How Star Trek: Discovery Has Changed the Federation and Starfleet

Star Trek: Discovery's Season 3 has changed the politics of the United Federation Planets and Starfleet in several big ways.

Admiral Vance in Star Trek: Discovery Season 3
Photo: CBS

This Star Trek: Discovery article contains spoilers for Season 3, Episode 5, “Die Trying.”

After four episodes of searching for what was left of the United Federation of Planets, the crew of the USS Discovery actually finds the new incarnation of their government, 930 years later. For a casual fan, the new Starfleet and United Federation of Planets may not seem all that different — after all, didn’t they have greyish uniforms kind of like that in the last Chris Pine movie, Star Trek Beyond? Superficially, Starfleet may have been given a sleek upgrade, but the look and feel of the most famous fictional space-faring organization isn’t actually the big news. Yes, we got a good look at a new (or old?) USS Voyager as well as several other shiny starships from the 32nd Century. But, the bigger changes fundamentally alter the context of what Star Trek is all about. Here are three ways Discovery has altered what Starfleet and the Federation are all about… 

Federation and Starfleet are apparently now the same thing.

In two separate instances in “Die Trying,” it’s established that the “civilian government” of the United Federation of Planets and the pseudo-military organization of Starfleet have essentially combined. Admiral Vance (Oded Fehr) tells Saru and Burnham that this has been the case since The Burn. Earlier in the episode, Saru reminds us in his Captain’s log that Starfleet and the Federation are “separate entities that now must abide together.” 

But what does this actually mean? Well, because we only see Starfleet officers deciding what goes and what everyone is supposed to be doing with their time, it’s possible to assume that Starfleet has kind of taken over the decision-making process of the Federation. That said because Vance admits that it’s pretty difficult to keep in touch with other Federation planets because of all the problems with subspace relays being knocked out, it’s possible you could have entire pockets of the Federation being governed and behaving entirely different than the “real” Federation that we see. In other words, although we’re told that this is the “real” Federation and Starfleet and that this is their Headquarters, this actually just represents a consensus of aspects of the Federation that could stay in touch.

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Starfleet running the Federation is a nightmare situation David Marcus and Captain Sisko wanted to avoid.

In Star Trek II: The Wrath of Khan, Kirk’s son, David Marcus, points out that “scientists have always been pawns of the military.” Carol Marcus insists that “Starfleet has kept the peace,” but the idea that Starfleet would – and could — easily seize power over its civilian entities has always been an ethical conundrum throughout most iterations of the franchise. In the Deep Space Nine episodes “Homefront” and “Paradise Lost,” Sisko and Odo work to prevent Starfleet from declaring martial law on Earth. Granted, in that scenario there was a legit conspiracy at work, but, in some senses, Discovery has presented a version of Starfleet that is the literal manifestation of interstellar law, regardless of whether that power has been “earned.”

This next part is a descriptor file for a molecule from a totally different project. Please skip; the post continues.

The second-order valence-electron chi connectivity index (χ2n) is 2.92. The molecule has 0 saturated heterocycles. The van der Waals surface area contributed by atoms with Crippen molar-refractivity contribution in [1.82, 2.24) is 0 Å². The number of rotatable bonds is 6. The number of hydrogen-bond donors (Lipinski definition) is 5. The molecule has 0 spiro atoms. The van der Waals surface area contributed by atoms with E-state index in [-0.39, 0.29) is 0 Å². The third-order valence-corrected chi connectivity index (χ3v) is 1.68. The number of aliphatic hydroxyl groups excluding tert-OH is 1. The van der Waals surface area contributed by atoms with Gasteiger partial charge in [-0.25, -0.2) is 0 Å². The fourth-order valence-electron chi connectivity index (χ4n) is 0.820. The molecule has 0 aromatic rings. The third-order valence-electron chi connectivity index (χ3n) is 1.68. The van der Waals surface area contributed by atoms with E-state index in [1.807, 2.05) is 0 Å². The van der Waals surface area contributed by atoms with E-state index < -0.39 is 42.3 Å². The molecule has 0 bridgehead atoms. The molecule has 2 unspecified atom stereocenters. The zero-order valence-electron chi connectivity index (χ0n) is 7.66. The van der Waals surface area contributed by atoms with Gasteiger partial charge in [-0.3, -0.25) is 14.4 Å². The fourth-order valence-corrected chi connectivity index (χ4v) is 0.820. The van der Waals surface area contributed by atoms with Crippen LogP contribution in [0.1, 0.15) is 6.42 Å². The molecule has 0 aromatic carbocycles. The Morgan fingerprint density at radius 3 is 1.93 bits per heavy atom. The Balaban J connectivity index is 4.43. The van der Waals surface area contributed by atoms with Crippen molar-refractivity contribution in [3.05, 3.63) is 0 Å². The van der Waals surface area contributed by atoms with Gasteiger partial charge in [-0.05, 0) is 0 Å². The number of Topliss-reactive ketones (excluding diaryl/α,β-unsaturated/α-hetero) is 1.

The age of exploration is over.

Vance tells Saru and Burnham that “we don’t have five-year missions anymore” and claims this is because Starfleet is all about doing other stuff. This kind of echoes a complaint from Jean-Luc Picard in the movie Star Trek: Insurrection when he said: “Can anyone remember when we used to be explorers?” The larger point is that Starfleet is 100 percent focused on putting out fires and keeping the peace on whatever worlds they claim are under Federation protection. Part of their biggest concern is a kind of space mafia known as the Emerald Chain, which seems to be an outgrowth of the Orion-Andorian syndicate glimpsed in “That Hope Is You, Part 1.” 

So, Starfleet/Federation is mostly dealing with fighting off a big space mob, which seems to be hell-bent on expanding its sphere of influence across a bunch of Federation planets. This means that Starfleet’s less-than-nice approach to running things makes a certain amount of sense. In some ways, the new Starfleet has more in common with the Resistance in the Star Wars sequel films than with the Starfleet of old. They’re not exactly a government, but they really want to create a galaxy in which a better government is possible. 

Is there another Federation?

The last piece of this puzzle is arguably the Short Treks episode “Calypso.” In that episode — possibly set in the same time period as Discovery Season 3 — we learn that the people of Alcor IV are at war with the “V’draysh.” This season of Discovery has established that “V’draysh” is a pidgin word for “Federation.” So, why is some aspect of the Federation at war with anyone in this future? (Or even further in the future?)

Maybe, the Federation we have met in Discovery Season 3 is, as stated, just a collection of ships and planets that have managed to stay in touch. Perhaps, there are other Federations out there, totally out of contact with this one. And if that’s the case, then they might have a totally separate set of rules than the new Starfleet we’ve met. If this were a Star Wars problem, you’d be tempted to wonder if that means more good guys or more bad guys. But, because this is Star Trek, the answer will probably be both. And neither.

Star Trek: Discovery is streaming now on CBS All Access.

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